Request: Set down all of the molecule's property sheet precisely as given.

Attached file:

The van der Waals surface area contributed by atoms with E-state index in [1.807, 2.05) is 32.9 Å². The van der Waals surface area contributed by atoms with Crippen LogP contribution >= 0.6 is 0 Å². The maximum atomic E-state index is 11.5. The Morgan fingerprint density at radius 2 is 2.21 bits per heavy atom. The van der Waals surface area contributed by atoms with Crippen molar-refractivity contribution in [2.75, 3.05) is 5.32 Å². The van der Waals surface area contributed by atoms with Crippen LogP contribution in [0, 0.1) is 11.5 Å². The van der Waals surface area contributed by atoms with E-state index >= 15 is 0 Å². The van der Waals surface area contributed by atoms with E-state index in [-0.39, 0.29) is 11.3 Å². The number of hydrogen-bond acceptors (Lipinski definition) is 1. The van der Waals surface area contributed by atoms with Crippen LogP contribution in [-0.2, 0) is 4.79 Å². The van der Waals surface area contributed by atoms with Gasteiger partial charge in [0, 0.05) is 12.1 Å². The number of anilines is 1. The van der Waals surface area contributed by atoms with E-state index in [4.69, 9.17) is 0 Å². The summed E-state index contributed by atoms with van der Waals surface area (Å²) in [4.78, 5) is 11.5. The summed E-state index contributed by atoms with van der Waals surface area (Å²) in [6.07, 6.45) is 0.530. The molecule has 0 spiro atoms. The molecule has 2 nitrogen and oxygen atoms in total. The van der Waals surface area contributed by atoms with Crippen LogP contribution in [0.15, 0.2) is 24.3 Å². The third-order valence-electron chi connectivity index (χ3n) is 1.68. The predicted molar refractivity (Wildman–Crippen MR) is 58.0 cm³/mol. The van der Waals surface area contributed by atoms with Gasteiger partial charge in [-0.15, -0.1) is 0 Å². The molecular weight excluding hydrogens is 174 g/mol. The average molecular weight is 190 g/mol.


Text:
The van der Waals surface area contributed by atoms with E-state index in [1.807, 2.05) is 32.9 Å². The van der Waals surface area contributed by atoms with Crippen LogP contribution >= 0.6 is 0 Å². The maximum atomic E-state index is 11.5. The Morgan fingerprint density at radius 2 is 2.21 bits per heavy atom. The van der Waals surface area contributed by atoms with Crippen molar-refractivity contribution in [2.75, 3.05) is 5.32 Å². The van der Waals surface area contributed by atoms with Crippen LogP contribution in [0, 0.1) is 11.5 Å². The van der Waals surface area contributed by atoms with E-state index >= 15 is 0 Å². The van der Waals surface area contributed by atoms with E-state index in [-0.39, 0.29) is 11.3 Å². The number of hydrogen-bond acceptors (Lipinski definition) is 1. The van der Waals surface area contributed by atoms with Crippen LogP contribution in [-0.2, 0) is 4.79 Å². The van der Waals surface area contributed by atoms with Gasteiger partial charge in [0, 0.05) is 12.1 Å². The number of anilines is 1. The van der Waals surface area contributed by atoms with E-state index in [4.69, 9.17) is 0 Å². The summed E-state index contributed by atoms with van der Waals surface area (Å²) in [4.78, 5) is 11.5. The summed E-state index contributed by atoms with van der Waals surface area (Å²) in [6.07, 6.45) is 0.530. The molecule has 0 spiro atoms. The molecule has 2 nitrogen and oxygen atoms in total. The van der Waals surface area contributed by atoms with Crippen LogP contribution in [0.15, 0.2) is 24.3 Å². The third-order valence-electron chi connectivity index (χ3n) is 1.68. The predicted molar refractivity (Wildman–Crippen MR) is 58.0 cm³/mol. The van der Waals surface area contributed by atoms with Gasteiger partial charge in [-0.15, -0.1) is 0 Å². The molecular weight excluding hydrogens is 174 g/mol. The average molecular weight is 190 g/mol.